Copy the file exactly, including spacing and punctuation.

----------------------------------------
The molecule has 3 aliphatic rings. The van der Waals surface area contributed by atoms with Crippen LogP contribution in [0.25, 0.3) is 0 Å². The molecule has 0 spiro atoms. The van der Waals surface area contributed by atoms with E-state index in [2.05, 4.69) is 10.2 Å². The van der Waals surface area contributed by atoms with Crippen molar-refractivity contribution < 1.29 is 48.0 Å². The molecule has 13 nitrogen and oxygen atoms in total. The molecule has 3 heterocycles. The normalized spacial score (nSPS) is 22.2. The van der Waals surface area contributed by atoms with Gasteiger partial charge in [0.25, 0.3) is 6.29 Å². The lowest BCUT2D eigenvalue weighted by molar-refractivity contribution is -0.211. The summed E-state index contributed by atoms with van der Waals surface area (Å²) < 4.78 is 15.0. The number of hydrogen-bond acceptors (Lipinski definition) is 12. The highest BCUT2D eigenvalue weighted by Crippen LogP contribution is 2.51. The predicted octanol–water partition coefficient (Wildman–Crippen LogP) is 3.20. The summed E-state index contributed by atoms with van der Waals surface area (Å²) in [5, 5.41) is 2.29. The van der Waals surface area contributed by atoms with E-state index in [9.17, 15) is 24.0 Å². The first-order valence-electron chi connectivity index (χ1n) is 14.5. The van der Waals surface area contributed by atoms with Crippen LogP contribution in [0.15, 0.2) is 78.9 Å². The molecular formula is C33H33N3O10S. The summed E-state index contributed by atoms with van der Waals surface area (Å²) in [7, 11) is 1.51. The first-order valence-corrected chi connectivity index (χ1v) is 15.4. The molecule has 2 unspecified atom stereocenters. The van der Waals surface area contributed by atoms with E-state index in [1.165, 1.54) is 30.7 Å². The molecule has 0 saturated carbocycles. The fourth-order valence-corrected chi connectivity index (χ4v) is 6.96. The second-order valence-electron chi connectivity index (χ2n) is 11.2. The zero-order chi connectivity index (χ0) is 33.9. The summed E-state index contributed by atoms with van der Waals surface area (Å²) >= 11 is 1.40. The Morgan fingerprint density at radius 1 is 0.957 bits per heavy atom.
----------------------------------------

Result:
The molecule has 3 aliphatic rings. The van der Waals surface area contributed by atoms with Crippen LogP contribution in [0.25, 0.3) is 0 Å². The molecule has 0 spiro atoms. The van der Waals surface area contributed by atoms with E-state index in [2.05, 4.69) is 10.2 Å². The van der Waals surface area contributed by atoms with Crippen molar-refractivity contribution < 1.29 is 48.0 Å². The molecule has 13 nitrogen and oxygen atoms in total. The molecule has 3 heterocycles. The normalized spacial score (nSPS) is 22.2. The van der Waals surface area contributed by atoms with Gasteiger partial charge in [0.25, 0.3) is 6.29 Å². The lowest BCUT2D eigenvalue weighted by molar-refractivity contribution is -0.211. The summed E-state index contributed by atoms with van der Waals surface area (Å²) < 4.78 is 15.0. The number of hydrogen-bond acceptors (Lipinski definition) is 12. The highest BCUT2D eigenvalue weighted by Crippen LogP contribution is 2.51. The predicted octanol–water partition coefficient (Wildman–Crippen LogP) is 3.20. The summed E-state index contributed by atoms with van der Waals surface area (Å²) in [5, 5.41) is 2.29. The van der Waals surface area contributed by atoms with E-state index in [9.17, 15) is 24.0 Å². The first-order valence-electron chi connectivity index (χ1n) is 14.5. The van der Waals surface area contributed by atoms with Crippen LogP contribution in [0.15, 0.2) is 78.9 Å². The molecular formula is C33H33N3O10S. The summed E-state index contributed by atoms with van der Waals surface area (Å²) in [7, 11) is 1.51. The first-order valence-corrected chi connectivity index (χ1v) is 15.4. The molecule has 2 unspecified atom stereocenters. The van der Waals surface area contributed by atoms with E-state index in [1.165, 1.54) is 30.7 Å². The molecule has 0 saturated carbocycles. The fourth-order valence-corrected chi connectivity index (χ4v) is 6.96. The second-order valence-electron chi connectivity index (χ2n) is 11.2. The zero-order chi connectivity index (χ0) is 33.9. The summed E-state index contributed by atoms with van der Waals surface area (Å²) >= 11 is 1.40. The Morgan fingerprint density at radius 1 is 0.957 bits per heavy atom.